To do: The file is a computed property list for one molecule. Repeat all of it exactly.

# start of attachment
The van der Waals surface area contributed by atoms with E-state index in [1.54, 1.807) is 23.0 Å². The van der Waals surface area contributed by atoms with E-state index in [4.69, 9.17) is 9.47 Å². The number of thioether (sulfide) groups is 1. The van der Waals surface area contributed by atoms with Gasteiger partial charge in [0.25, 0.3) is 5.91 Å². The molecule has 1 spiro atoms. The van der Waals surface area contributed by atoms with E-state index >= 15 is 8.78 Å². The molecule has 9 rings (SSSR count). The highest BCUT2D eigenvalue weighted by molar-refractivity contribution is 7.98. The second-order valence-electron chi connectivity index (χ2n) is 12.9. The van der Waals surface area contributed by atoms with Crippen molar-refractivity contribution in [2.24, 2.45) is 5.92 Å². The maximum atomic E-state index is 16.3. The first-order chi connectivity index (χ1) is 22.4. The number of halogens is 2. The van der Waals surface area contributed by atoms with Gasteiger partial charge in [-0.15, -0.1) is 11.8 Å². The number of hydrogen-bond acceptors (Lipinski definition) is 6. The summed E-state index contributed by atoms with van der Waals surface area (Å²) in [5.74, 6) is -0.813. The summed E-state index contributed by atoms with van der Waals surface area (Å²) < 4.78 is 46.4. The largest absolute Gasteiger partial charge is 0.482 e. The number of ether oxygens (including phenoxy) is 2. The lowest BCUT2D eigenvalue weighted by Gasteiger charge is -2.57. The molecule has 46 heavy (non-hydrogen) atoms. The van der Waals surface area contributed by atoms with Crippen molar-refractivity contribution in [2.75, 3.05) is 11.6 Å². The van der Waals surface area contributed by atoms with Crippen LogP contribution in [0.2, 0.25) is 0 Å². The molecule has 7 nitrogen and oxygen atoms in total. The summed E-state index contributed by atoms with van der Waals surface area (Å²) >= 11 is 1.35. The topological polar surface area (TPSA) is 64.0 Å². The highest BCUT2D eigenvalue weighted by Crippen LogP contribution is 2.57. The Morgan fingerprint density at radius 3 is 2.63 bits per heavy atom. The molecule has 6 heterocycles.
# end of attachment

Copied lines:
The van der Waals surface area contributed by atoms with E-state index in [1.54, 1.807) is 23.0 Å². The van der Waals surface area contributed by atoms with E-state index in [4.69, 9.17) is 9.47 Å². The number of thioether (sulfide) groups is 1. The van der Waals surface area contributed by atoms with Gasteiger partial charge in [0.25, 0.3) is 5.91 Å². The molecule has 1 spiro atoms. The van der Waals surface area contributed by atoms with E-state index >= 15 is 8.78 Å². The molecule has 9 rings (SSSR count). The highest BCUT2D eigenvalue weighted by molar-refractivity contribution is 7.98. The second-order valence-electron chi connectivity index (χ2n) is 12.9. The van der Waals surface area contributed by atoms with Crippen molar-refractivity contribution in [2.24, 2.45) is 5.92 Å². The maximum atomic E-state index is 16.3. The first-order chi connectivity index (χ1) is 22.4. The number of halogens is 2. The van der Waals surface area contributed by atoms with Gasteiger partial charge in [-0.15, -0.1) is 11.8 Å². The number of hydrogen-bond acceptors (Lipinski definition) is 6. The summed E-state index contributed by atoms with van der Waals surface area (Å²) in [5.74, 6) is -0.813. The summed E-state index contributed by atoms with van der Waals surface area (Å²) < 4.78 is 46.4. The largest absolute Gasteiger partial charge is 0.482 e. The number of ether oxygens (including phenoxy) is 2. The lowest BCUT2D eigenvalue weighted by Gasteiger charge is -2.57. The molecule has 46 heavy (non-hydrogen) atoms. The van der Waals surface area contributed by atoms with Crippen molar-refractivity contribution in [2.75, 3.05) is 11.6 Å². The van der Waals surface area contributed by atoms with Crippen LogP contribution in [0.2, 0.25) is 0 Å². The molecule has 7 nitrogen and oxygen atoms in total. The summed E-state index contributed by atoms with van der Waals surface area (Å²) >= 11 is 1.35. The topological polar surface area (TPSA) is 64.0 Å². The highest BCUT2D eigenvalue weighted by Crippen LogP contribution is 2.57. The Morgan fingerprint density at radius 3 is 2.63 bits per heavy atom. The molecule has 6 heterocycles.